Redaction: Protecting Your Private Digital Data

September 18, 2014

In today’s digital age, no person’s private information is considered off limits by hackers. Recently, several celebrities, including Jennifer Lawrence and Kate Upton, had their iCloud storage accounts hacked and their private moments shared with the world.

Confidential data that gets in the wrong hands may cause many problems. The trick is to know how to send data electronically, without giving away crucial, private information. For example, if you are asked to provide a W-2 Form as proof of income, how do you send this without revealing your social security number to potential hackers? How do you remove the data you do not want disclosed?

One of the most common formats for providing electronic information is via a PDF (Portable Document Format) file. This is where PDF redaction programs come in handy.   Redaction is the process of removing data from a file.  There are many different programs available, such as PDF Escape, Foxit, and Adobe Acrobat Professional.  Redacting a file can be a very easy process, but you have to be careful. 

Here are a few tips to help you keep your sensitive information secure:

  • It is always a good idea to work from a copy of the document that you want to redact rather than the original. And, when naming this new file, it is a good practice to include the word “Redacted” in the title.  
  • Be thorough. Whichever redaction program you choose to use, be sure to complete the whole process and then, double-check your work.  For example, when using Adobe Acrobat Professional, you first have to “mark for redaction,” then “apply the redactions.” It is very important you do both steps.  Redactions are not permanently removed until you “apply the redactions.”  Without that second step, “apply the redactions,” your information may still be recoverable.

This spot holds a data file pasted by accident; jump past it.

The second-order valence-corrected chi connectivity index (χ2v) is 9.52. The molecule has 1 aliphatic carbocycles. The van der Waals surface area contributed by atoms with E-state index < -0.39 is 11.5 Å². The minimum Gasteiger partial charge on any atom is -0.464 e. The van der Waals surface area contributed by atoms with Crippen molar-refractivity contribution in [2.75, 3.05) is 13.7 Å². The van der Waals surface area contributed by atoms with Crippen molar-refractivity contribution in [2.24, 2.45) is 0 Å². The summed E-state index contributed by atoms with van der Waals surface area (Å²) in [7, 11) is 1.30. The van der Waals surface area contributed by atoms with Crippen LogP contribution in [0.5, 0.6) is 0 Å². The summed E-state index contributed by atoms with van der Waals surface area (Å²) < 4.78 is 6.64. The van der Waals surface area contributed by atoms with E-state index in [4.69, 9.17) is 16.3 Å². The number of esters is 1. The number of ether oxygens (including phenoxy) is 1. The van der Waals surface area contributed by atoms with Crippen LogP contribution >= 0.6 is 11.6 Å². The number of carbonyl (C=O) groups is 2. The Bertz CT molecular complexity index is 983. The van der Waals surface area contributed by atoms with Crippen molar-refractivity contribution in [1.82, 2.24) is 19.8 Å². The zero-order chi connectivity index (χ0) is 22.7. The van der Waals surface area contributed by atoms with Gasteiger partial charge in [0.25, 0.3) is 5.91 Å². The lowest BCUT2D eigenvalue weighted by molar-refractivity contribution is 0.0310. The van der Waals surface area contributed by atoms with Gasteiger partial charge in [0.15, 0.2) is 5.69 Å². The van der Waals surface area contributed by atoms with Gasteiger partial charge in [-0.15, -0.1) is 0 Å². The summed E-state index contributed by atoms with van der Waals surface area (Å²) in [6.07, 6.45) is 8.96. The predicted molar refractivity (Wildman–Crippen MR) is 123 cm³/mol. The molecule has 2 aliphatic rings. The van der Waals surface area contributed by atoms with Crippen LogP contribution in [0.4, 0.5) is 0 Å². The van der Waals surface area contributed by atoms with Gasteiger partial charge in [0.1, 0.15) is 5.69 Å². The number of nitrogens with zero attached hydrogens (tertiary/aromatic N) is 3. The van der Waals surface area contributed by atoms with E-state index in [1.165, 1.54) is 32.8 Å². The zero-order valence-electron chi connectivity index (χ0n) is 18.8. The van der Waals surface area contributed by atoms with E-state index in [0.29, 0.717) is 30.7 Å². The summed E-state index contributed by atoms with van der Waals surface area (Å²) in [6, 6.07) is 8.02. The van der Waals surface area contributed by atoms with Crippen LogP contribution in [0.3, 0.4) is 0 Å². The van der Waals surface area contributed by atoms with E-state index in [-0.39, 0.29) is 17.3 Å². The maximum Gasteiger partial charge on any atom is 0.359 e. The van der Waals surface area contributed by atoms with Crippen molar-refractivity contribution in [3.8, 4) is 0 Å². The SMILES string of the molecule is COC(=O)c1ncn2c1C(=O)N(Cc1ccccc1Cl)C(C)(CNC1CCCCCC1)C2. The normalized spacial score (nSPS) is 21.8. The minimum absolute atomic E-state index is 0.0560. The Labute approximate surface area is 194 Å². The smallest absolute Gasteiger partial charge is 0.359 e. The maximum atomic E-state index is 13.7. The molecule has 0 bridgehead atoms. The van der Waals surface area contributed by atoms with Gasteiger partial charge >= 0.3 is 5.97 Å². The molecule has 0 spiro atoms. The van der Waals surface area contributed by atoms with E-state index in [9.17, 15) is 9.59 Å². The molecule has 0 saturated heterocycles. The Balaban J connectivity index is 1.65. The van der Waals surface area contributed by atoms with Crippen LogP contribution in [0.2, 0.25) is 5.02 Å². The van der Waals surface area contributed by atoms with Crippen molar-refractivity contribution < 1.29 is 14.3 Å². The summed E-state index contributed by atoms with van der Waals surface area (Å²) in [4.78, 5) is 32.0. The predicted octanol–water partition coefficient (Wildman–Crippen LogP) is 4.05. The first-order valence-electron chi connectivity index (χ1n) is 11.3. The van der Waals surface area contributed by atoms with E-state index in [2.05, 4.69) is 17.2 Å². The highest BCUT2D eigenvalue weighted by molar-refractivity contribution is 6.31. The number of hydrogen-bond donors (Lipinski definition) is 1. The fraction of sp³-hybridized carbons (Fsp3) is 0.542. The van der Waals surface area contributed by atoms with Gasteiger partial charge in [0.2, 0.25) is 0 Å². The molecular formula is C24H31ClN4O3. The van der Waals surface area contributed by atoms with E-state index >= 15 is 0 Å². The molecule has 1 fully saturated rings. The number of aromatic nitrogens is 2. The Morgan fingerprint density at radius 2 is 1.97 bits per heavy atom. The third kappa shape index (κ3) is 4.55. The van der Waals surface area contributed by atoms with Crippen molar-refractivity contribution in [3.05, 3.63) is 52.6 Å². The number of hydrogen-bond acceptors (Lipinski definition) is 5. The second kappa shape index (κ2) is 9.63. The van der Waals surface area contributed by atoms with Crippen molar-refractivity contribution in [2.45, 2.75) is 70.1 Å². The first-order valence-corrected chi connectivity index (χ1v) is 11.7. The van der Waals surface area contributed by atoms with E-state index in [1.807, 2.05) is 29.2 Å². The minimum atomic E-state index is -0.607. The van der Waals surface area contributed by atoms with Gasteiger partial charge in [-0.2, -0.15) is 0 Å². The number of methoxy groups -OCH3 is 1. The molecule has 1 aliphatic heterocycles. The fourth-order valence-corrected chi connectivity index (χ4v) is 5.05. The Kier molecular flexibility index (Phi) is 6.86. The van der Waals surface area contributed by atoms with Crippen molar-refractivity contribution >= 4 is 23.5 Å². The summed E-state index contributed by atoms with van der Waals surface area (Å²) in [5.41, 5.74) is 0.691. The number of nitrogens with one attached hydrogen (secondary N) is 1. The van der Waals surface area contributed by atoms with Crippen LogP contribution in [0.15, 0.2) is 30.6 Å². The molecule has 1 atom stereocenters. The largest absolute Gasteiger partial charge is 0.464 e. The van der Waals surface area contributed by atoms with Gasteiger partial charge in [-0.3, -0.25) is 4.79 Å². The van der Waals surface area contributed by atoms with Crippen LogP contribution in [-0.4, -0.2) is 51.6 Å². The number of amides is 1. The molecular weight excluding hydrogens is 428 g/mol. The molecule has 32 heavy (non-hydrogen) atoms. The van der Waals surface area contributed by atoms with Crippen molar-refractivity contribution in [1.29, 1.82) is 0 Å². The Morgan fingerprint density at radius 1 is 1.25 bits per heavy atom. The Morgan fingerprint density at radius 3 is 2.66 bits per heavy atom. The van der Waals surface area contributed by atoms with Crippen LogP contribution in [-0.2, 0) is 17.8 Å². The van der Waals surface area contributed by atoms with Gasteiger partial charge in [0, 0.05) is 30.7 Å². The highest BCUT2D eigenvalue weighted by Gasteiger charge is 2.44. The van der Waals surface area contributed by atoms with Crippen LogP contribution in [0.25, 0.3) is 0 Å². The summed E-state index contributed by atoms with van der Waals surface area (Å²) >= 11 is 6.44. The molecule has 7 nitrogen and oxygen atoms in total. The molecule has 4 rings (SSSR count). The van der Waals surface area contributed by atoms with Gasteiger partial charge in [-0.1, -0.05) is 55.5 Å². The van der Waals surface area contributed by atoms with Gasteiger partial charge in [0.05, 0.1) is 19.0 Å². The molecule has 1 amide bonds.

• When redacting, you want to remove the data permanently, not just cover it up.  Just because your eyes do not see the data, does not mean it is actually gone. Simply drawing a black box over the text does not remove it, but only covers it.
  • There are several ways you may test your saved document to see if you can find the text you have removed. One way is to search for a redacted word or phrase.  If the program you use finds it, the file was not redacted correctly.  Another test is to copy the redacted text and paste it into a new document. Make sure you cannot see the text. Lastly, ask someone else to try to find the redacted data. If that person finds it – again, the file was not redacted correctly and your information is still at risk.
  • Finally, the 100% fool proof way to guarantee that your private data is completely un-searchable is to print out your newly redacted file and then scan it back in. This way, no matter how the PDF is manipulated, the hacker will never be able to find the redacted text, because it was removed before it was scanned back into your computer. 

Keep in mind, it is just as important to know what NOT to do. Avoid doing the following:

  • Do not draw a “black” box over the text or use the highlighter tool to highlight it black. (This is worth repeating.) You want to remove the data, not cover it.
  • Do not merely delete the text, a very common mistake. Within a PDF, historical keystrokes are stored even after they have been edited, making them accessible to hackers.
  • Do not change the text color to obscure the content or the background to match the text. Hackers can easily take that text and place it on another color background where it will show up.

Protecting your confidential data is very important. As technology evolves, so does the eagerness of the bad guys wanting to crack and hack the system. While these are recommended security measures, always consult your IT professional or refer to your company’s technology policies before redacting any document. Take the appropriate measures and keep your private data just that - private.